it. >> but it's hypocritical, though. that's selective outrage. look at the alabama federal judge, mark fuller right now. he was accused and he actually did it. he beat his wife in an atlanta hotel last month. you didn't see that on the news. you didn't see that as a big issue. >> and right now, because he's got lifetime tenure -- >> lifetime tenure. >> there's every reason to believe he's staying on the bench. >> you talked about the video before. there was an officer, you're talking about crimes against women. there was an officer in california, daniel -- >> oklahoma, holtclaw. >> not the one abusing all the women, another one who was beating the woman on the side of the highway. >> you can name a lot of stories. >> and you saw videotape of it was my point. but he got paid administration leave, which is a paid va dacat, the same leave darren wilson is on who killed mike brown over a month ago. >> but we make ourselves feel better by having rage about this space, but it is precisely because of what the nfl is to
us. it is precisely because it is the place where we want to bring our kids, wear the jerseys, feel good and get our americana on. the fact that the congress is a mess, we knew that. the fact that the police are kind of a mess, at least some of us already knew that. but we want football to be the place where we can all come together and then suddenly -- >> and that's the piece -- i don't think it's selective rage. for people like myself who have been involved in the prevention of violence against women, this is not selective rage, this is rage that has been going on for a long time. so what's going to be rage for those of us who care about this issue is when this becomes a story about the nfl. this is not a story about the nfl. what happened in that elevator was not an nfl moment. >> no, it's janay rice's moment. >> exactly. that's where the attention needs to be placed and the nfl needs to handle its business. i don't think roger goodell should lose his job. i think he should be kept in place and held accountable for upholding the rules of the nfl. >> you don't want to see condie
rice be the nfl commissioner? when we come back, i'm going to ask whether or not we're being overly rageful about a memo that had some people stressed out. i read it and felt differently. still tol come, the utterly confusing atlanta hawks story. great. this is the last thing i need.) seriously? the last thing you need is some guy giving you a new catalytic converter when all you got is a loose gas cap.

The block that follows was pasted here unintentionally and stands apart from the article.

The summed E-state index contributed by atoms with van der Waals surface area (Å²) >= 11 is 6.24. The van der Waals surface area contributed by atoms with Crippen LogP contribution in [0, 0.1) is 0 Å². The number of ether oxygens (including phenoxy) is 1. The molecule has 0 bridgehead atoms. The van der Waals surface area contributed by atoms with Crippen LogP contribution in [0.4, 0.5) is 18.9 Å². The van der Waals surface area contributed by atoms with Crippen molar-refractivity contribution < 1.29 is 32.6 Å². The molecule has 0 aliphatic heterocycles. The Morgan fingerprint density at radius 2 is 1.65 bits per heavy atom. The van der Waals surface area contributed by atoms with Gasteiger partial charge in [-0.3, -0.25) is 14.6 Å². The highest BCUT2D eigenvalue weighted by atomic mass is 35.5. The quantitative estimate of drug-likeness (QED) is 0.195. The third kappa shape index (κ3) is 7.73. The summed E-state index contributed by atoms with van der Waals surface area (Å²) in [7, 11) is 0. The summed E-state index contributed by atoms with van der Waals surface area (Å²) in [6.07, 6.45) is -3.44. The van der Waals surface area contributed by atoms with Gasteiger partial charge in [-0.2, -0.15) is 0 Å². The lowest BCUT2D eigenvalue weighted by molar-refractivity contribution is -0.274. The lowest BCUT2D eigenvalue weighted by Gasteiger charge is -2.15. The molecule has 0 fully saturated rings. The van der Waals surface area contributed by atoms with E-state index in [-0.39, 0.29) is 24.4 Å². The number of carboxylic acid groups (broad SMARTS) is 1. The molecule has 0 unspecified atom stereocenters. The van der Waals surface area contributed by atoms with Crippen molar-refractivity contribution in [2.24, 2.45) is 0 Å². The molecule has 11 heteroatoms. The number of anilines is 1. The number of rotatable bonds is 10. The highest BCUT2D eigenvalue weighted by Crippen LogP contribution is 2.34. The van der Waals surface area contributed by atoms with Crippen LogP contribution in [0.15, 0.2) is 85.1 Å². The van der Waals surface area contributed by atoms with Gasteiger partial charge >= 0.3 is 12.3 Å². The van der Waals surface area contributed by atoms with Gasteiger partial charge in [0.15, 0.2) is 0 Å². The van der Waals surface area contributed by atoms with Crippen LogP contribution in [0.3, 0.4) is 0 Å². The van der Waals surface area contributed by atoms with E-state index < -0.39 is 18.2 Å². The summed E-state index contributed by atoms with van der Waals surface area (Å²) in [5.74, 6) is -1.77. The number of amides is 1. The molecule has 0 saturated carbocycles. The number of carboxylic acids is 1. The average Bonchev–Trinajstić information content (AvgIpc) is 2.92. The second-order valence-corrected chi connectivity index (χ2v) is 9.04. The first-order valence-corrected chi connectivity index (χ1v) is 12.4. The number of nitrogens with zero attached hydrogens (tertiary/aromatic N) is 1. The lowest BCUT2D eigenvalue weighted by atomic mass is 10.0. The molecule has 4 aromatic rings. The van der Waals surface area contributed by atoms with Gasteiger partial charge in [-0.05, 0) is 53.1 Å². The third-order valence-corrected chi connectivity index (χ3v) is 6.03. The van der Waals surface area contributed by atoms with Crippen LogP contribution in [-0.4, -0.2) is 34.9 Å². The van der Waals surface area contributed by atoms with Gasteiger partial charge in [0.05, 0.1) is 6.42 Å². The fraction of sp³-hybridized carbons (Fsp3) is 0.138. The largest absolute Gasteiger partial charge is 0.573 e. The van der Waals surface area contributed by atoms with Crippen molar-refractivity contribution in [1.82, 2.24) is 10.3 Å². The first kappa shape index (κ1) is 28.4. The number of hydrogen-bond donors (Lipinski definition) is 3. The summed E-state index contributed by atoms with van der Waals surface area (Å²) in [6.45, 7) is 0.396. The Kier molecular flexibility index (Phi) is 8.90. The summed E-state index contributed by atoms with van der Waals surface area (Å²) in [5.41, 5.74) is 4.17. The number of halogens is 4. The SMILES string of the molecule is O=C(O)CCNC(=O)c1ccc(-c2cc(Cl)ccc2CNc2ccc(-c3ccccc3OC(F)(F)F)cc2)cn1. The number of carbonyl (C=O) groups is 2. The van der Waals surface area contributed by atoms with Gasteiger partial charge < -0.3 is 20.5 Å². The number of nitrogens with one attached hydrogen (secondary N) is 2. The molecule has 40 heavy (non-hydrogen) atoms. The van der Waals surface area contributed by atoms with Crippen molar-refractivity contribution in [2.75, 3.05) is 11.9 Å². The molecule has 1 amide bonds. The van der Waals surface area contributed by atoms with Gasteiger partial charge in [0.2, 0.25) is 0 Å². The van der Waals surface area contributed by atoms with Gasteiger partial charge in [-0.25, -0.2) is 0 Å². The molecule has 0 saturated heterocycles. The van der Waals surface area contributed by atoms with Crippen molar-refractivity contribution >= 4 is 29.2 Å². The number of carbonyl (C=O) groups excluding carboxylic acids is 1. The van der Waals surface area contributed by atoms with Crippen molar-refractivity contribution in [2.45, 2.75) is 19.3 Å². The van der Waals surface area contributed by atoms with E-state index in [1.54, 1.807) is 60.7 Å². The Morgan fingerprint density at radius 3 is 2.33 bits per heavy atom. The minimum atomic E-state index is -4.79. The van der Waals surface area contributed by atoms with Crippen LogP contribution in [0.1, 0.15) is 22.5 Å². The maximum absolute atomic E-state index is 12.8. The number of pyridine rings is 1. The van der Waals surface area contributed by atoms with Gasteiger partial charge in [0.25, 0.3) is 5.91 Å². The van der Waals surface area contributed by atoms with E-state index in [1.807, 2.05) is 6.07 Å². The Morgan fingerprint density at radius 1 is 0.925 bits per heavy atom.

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of the stands because in his mind a white fan will buy a black man's jersey but won't sit next to him at the game. so is that racially problematic thinking or just savvy marketing? that's next. i wish... please, please, please, please, please. [ male announcer ] the wish we wish above all...is health. so we quit selling cigarettes in our cvs pharmacies. expanded minuteclinic, for walk-in medical care. and created programs that encourage people to take their medications regularly. introducing cvs health. a new purpose. a new promise... to help all those wishes come true. cvs health. because health is everything. cvs health. this is holly. her long day of outdoor adventure starts with knee pain. and a choice. take 6 tylenol in a day or just 2 aleve for all day relief. onward! ♪
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plus it even lasts longer than the leading thousand sheet brand. for us, mega roll equals mega value. cha-ching! we all go. why not enjoy the go with charmin ultra mega roll? last sunday the owner of the atlanta hawks basketball team, bruce levenson, announced he would sell the team. a sort of penance for sending a certain e-mail back in 2012. levinson's e-mail focused on demographics, specifically how to sell more season tickets, and levenson said he had been told by the primary buyers of season tickets are middle-aged white guys. levenson himself, a middle-aged white guy wrote, quote, i start looking around our arena during the games and notice the following. it's 70% black. the cheerleaders are plaque, the music is hip-hop. at the bars it's 90% black. there are few fathers and sons at the games. we are doing after game concerts to attract more fans and the